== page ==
Kent County is at the hub of West Michigan’s regional network of non-motorized trails and, for more than 30 years, the Kent County Parks Department has been a leader in developing and maintaining these trails.
To maintain Kent County’s sprawling network of diverse trails, including nearly 50 miles of paved trails, the parks department relies on paid staff as well as hundreds of hours contributed by volunteers through the department’s Volunteer Services Program and partner organizations. From abandoned rail corridors in wide-open sun to heavily wooded areas with dense shade and leaves, management practices are adapted according to unique needs (read more).
- Trail Volunteer: Dennis Kneibel
Dennis Kneibel has been involved in the development of West Michigan’s non-motorized trail network for more than 20 years. He tells a lot of great stories, including many revolving around triumph, hardship, and even defeat developing local trails.
Dennis says a lot has been accomplished since his first involvement with non-motorized trails. “I’m proud of how far we’ve expanded to all the different counties and how involved we are with helping communities,” he said. “The DNR and MDOT know us very well and involve us in the process. Other government agencies in counties and municipalities know us and come to us for information on how to build trails. We have all these trails now with connectivity, and we were part of that and helped set up the meetings and conferences and workshops, and to better inform the public. My big thing is that we continue that” (read more).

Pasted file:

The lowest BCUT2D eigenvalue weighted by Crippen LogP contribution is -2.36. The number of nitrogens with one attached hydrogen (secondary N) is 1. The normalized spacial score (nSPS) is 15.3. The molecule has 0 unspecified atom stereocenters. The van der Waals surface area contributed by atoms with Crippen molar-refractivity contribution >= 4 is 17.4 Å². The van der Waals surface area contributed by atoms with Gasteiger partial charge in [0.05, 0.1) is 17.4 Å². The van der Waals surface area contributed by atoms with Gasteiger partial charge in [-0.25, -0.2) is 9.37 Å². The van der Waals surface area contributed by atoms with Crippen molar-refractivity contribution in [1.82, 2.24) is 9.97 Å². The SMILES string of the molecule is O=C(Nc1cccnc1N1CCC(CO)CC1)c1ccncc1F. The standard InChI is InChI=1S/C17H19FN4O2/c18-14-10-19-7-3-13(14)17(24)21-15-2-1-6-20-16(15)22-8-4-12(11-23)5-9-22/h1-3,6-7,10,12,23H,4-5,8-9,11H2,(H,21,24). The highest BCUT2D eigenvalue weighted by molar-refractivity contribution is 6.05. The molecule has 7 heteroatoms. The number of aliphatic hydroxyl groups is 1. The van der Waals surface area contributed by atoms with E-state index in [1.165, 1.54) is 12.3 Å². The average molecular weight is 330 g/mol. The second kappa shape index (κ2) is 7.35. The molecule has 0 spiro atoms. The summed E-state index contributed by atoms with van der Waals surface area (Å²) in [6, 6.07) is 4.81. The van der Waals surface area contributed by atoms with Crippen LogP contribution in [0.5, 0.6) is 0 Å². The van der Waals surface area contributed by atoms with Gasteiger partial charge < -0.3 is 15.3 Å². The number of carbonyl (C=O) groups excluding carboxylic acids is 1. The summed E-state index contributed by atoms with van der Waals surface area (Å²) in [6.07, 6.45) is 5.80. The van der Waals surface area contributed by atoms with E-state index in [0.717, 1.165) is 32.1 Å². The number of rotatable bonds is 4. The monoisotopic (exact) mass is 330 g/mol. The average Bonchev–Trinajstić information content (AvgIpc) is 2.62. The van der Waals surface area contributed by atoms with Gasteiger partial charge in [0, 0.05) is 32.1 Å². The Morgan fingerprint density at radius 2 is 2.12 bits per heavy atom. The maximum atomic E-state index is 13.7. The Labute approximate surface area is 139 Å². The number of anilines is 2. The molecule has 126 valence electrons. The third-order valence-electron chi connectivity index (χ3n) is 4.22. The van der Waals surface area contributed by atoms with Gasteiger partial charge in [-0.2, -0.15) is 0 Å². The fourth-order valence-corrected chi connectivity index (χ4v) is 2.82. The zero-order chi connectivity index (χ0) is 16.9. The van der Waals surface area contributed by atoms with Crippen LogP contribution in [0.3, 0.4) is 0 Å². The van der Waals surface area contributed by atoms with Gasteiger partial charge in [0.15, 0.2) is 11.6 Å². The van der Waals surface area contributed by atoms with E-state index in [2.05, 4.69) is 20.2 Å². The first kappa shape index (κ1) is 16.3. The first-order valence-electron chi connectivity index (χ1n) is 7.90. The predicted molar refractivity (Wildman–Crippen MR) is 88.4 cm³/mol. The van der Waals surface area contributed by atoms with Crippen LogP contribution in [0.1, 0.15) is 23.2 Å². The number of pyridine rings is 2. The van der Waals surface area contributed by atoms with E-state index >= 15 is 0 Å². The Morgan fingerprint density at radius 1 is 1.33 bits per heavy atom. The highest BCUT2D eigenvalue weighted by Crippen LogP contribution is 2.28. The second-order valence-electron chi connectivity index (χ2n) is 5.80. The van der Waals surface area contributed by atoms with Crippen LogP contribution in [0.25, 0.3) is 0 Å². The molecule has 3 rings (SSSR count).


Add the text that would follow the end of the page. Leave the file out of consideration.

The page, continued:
- Trail Professional: Tom Byle
As assistant director of engineering for the Kent County Road Commission, Tom Byle’s main job has him riding hard on the county’s 173 bridges. He’s not one to back away from challenges and has lately made a name for himself in the trail world.
“Every trail has challenges and I love challenges,” Byle said.
Since 2007 he’s been a collaborator, an idea guy, worked with other road commissions and has become an enthusiastic trail supporter. Byle has left his mark on the M-6 Trail, the Musketawa/White Pine connector, the pocket park dedicated to Fred Meijer by the Meijer headquarters and the Fred Meijer Flat River Valley Rail-Trail (read more).
- Trail Maintenance: Friends of the Fred Meijer Heartland Trail
The Fred Meijer Heartland Trail from Greenville to Alma on the former CSX Railroad corridor travels through picturesque natural areas and fertile farm country away from the noise of any major freeway. To keep any trail safe and open maintenance is of vital importance and often falls to dedicated friends groups.
The Friends of the Fred Meijer Heartland Trail is doing an awesome job taking care of their 42-mile linear trail.
The Heartland Trail group has been taking care of the trail for more than 20 years. The group includes 12 board members and 370 on the mailing list. The volunteers regularly ride the trail and report issues, and do what needs to be done to keep the trail safe and looking great read more).